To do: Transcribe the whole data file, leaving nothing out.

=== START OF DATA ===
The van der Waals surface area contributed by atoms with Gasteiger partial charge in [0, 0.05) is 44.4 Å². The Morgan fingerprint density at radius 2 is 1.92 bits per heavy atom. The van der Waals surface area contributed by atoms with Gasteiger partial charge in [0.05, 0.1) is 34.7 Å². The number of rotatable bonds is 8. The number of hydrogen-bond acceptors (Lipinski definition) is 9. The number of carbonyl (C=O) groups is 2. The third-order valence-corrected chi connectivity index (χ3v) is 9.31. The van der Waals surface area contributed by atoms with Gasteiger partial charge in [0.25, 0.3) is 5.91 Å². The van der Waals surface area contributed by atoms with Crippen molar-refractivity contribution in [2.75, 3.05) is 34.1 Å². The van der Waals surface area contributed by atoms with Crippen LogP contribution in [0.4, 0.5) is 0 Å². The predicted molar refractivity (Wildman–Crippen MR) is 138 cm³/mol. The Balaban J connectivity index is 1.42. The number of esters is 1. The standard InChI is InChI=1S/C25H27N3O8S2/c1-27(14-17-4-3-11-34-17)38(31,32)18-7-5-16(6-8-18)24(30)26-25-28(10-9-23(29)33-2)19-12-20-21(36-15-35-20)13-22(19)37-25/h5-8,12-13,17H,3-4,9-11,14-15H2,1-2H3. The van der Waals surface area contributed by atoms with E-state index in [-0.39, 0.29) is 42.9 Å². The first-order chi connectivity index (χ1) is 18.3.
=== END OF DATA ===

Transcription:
The van der Waals surface area contributed by atoms with Gasteiger partial charge in [0, 0.05) is 44.4 Å². The Morgan fingerprint density at radius 2 is 1.92 bits per heavy atom. The van der Waals surface area contributed by atoms with Gasteiger partial charge in [0.05, 0.1) is 34.7 Å². The number of rotatable bonds is 8. The number of hydrogen-bond acceptors (Lipinski definition) is 9. The number of carbonyl (C=O) groups is 2. The third-order valence-corrected chi connectivity index (χ3v) is 9.31. The van der Waals surface area contributed by atoms with Gasteiger partial charge in [0.25, 0.3) is 5.91 Å². The van der Waals surface area contributed by atoms with Crippen molar-refractivity contribution in [2.75, 3.05) is 34.1 Å². The van der Waals surface area contributed by atoms with Crippen LogP contribution in [0.4, 0.5) is 0 Å². The predicted molar refractivity (Wildman–Crippen MR) is 138 cm³/mol. The Balaban J connectivity index is 1.42. The number of esters is 1. The standard InChI is InChI=1S/C25H27N3O8S2/c1-27(14-17-4-3-11-34-17)38(31,32)18-7-5-16(6-8-18)24(30)26-25-28(10-9-23(29)33-2)19-12-20-21(36-15-35-20)13-22(19)37-25/h5-8,12-13,17H,3-4,9-11,14-15H2,1-2H3. The van der Waals surface area contributed by atoms with E-state index in [-0.39, 0.29) is 42.9 Å². The first-order chi connectivity index (χ1) is 18.3.